This aerodynamic tank-shaped Bugatti that competed in the 1923 French Grand Prix was the predecessor of the famous Bugatti Type 35. Its profile was shaped like an airplane wing and was intended to provide downforce. The wheelbase was only 2020mm long; by comparison the Delage 2LCV's wheelbase was 2600mm. The car's wheels and radiator were completely covered by the bodywork which was riveted to the frame. The Tank de Tours was a primitive attempt by Bugatti at race car aerodynamics, unfortunately his understanding was incomplete and the shape of his car actually worked at cross purposes. In a statement released to the press before the French Grand Prix, Ettore Bugatti stated "the more closely a vehicle approaches the ground, the less will be it's resistance to forward motion." While being low to the ground the shape over the top surface was similar to that of a wing and flat bottom actually generated lift at high speed! He seemed to not be familiar with the 'Bernoulli Principle' named after Daniel Bernoulli who published his famous principle in his book Hydrodynamica in 1738.
Perhaps had Bugatti turned his body upside down and possibly made his race car even uglier he would have had more success. The car however is a good example of how Bugatti approached race car design, intuitively. Bugatti abandoned his pursuit of aerodynamics only to resurrect some of his ideas with the Type 57G Tank of the late 1930s. Another interesting aspect of the car was its front brakes. Thanks to a special brake master cylinder the front brakes featured hydraulic assist but the driver had no actual brake pedal to operate, have to make due with a lever. The Bugatti's drivers complained that the cockpit was cramped, claustrophobic and hard to see out of, for American readers this would be akin to a "12-year old trying to see over the dashboard of Dad's Oldsmobile". Just to make matters worse there was no bulkhead allowing his drivers to be fully assaulted by the car's engine, from T30 of the previous year and still underpowered when compared to those of the competition, especially the supercharged Fiats.
The French Grand Prix, held near Lyons on a hot and sunny day in July started at 8 am when the cars were released via a rolling start. The course was 14.18 miles of which the drivers would lap 35 times. The circuit was said to be narrow and bumpy with a poor road surface. There were 17 entries including Fiat, Sunbeam, Delage, Rolland-Pilain Voisin and the Bugattis. Notwithstanding the car's shortcomings, a superb duel ensued between Ernest Friedrich, Bugatti's long-time mechanic driving the No. 6 Bugatti, and the Voisin Laboratoires which offered some excitement for the French crowd.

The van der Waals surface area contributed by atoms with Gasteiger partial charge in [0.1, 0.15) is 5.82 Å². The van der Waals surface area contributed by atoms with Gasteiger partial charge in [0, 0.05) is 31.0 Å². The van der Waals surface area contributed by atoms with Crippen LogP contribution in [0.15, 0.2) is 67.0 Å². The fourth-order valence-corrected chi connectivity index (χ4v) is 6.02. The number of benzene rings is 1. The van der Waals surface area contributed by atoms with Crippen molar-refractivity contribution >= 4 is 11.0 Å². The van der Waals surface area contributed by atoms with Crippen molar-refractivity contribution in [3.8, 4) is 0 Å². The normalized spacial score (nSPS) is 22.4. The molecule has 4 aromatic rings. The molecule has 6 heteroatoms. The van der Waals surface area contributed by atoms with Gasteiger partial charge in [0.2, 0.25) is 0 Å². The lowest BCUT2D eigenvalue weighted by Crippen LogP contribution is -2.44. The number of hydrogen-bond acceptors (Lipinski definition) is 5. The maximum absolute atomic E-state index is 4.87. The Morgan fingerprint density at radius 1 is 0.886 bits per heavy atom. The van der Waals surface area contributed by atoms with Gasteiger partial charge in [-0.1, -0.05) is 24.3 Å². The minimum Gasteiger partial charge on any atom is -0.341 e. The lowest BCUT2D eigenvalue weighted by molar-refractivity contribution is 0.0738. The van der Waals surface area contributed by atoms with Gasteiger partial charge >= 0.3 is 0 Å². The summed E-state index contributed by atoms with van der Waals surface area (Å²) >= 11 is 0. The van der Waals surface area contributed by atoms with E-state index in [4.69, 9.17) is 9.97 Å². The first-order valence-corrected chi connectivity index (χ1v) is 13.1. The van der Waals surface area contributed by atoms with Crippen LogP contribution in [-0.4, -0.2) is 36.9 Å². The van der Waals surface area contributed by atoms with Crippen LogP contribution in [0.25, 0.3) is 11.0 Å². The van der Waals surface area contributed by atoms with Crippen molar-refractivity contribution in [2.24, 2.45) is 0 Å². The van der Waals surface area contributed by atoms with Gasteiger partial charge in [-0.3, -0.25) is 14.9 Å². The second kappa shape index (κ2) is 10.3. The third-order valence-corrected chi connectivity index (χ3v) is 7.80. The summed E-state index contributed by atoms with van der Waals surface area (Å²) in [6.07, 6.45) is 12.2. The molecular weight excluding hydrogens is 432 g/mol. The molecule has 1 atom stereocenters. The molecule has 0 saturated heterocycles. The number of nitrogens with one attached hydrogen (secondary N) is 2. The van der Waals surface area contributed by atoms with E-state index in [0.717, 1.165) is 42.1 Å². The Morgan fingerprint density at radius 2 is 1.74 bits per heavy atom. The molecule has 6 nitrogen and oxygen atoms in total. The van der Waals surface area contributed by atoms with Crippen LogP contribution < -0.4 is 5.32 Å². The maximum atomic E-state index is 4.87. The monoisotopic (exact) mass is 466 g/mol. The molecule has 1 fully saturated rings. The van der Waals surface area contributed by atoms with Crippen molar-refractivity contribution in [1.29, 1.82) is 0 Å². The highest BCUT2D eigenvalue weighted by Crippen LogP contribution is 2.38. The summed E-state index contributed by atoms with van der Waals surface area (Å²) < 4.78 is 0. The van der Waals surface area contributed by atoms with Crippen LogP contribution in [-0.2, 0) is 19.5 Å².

Fiat's hope's for victory were dashed or more accurately stoned, when all three of their cars were forced to retire with engine damage and the checkered flag went to the British driver Henry Segrave's Sunbeam or Green Fiat as it was called by some in the motoring press. On the last lap the third Sunbeam of the race leading trio spun when his clutch slipped and allowed Friedrich to take a superb third place after the three other Bugatti cars had retired due to accidents or mechanical problems. At the very first corner Bugatti No. 11 driven by Pierre de Vizcaya misjudged the hairpin and went off the road hitting a tree and severely injuring several spectators. What happened to Bugatti No. 16 Pierre Marco is uncertain, but perhaps he just thought better of it.
Prince De Cystria, a French nobleman, driving the Bugatti No. 18 now on the 12th lap, and happily enjoying the scenery after having been lapped by the Sunbeams of Segrave and Divo, decided to have a closer look and promptly crashed into the palisades lining the track, damaging not only his car but a good bit of his self-esteem. The 1923 Grand Prix was the only major race in which the Type 32 participated. A T32 appeared at the Boillot Touring Cup race for sports cars but was forced to retire after a crash. Friedrich's car was sold to a Czech banker, Cenek Junek, who entered and won a few hillclimbs. The car was replaced only after being raced for the one year. During that year, except for the hillclimbs, little success was had. The motoring press jumped on Bugatti's race car, criticizing not only the car's anemic performance, but also its bizarre styling. Following the Tank, Bugatti released an entirely new Type, one with more traditional styling, which he hoped would boost lagging sales. Little did Bugatti or anyone who was in attendance on the 2nd of July would have guessed that the Bugatti Type 35 would become the most successful racing design in history, and after the ugly duckling T32, one of the most beautiful as well.